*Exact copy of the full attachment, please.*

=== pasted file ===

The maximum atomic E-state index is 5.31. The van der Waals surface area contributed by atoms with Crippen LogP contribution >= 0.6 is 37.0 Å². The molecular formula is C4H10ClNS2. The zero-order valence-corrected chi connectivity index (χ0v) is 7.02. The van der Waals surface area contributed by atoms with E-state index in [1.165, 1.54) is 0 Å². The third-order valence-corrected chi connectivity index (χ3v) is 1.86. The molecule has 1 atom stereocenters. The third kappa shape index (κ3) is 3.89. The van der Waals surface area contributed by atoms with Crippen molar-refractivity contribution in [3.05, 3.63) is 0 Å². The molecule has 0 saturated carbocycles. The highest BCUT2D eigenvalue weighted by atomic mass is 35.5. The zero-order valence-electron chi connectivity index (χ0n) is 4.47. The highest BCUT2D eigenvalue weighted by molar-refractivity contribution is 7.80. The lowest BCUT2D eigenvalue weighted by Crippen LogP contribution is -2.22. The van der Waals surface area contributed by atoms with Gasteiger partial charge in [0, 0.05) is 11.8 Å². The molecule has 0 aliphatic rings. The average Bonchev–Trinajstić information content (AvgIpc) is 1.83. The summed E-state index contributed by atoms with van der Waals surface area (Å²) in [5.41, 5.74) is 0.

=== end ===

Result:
The maximum atomic E-state index is 5.31. The van der Waals surface area contributed by atoms with Crippen LogP contribution >= 0.6 is 37.0 Å². The molecular formula is C4H10ClNS2. The zero-order valence-corrected chi connectivity index (χ0v) is 7.02. The van der Waals surface area contributed by atoms with E-state index in [1.165, 1.54) is 0 Å². The third-order valence-corrected chi connectivity index (χ3v) is 1.86. The molecule has 1 atom stereocenters. The third kappa shape index (κ3) is 3.89. The van der Waals surface area contributed by atoms with Crippen molar-refractivity contribution in [3.05, 3.63) is 0 Å². The molecule has 0 saturated carbocycles. The highest BCUT2D eigenvalue weighted by atomic mass is 35.5. The zero-order valence-electron chi connectivity index (χ0n) is 4.47. The highest BCUT2D eigenvalue weighted by molar-refractivity contribution is 7.80. The lowest BCUT2D eigenvalue weighted by Crippen LogP contribution is -2.22. The van der Waals surface area contributed by atoms with Gasteiger partial charge in [0, 0.05) is 11.8 Å². The molecule has 0 aliphatic rings. The average Bonchev–Trinajstić information content (AvgIpc) is 1.83. The summed E-state index contributed by atoms with van der Waals surface area (Å²) in [5.41, 5.74) is 0.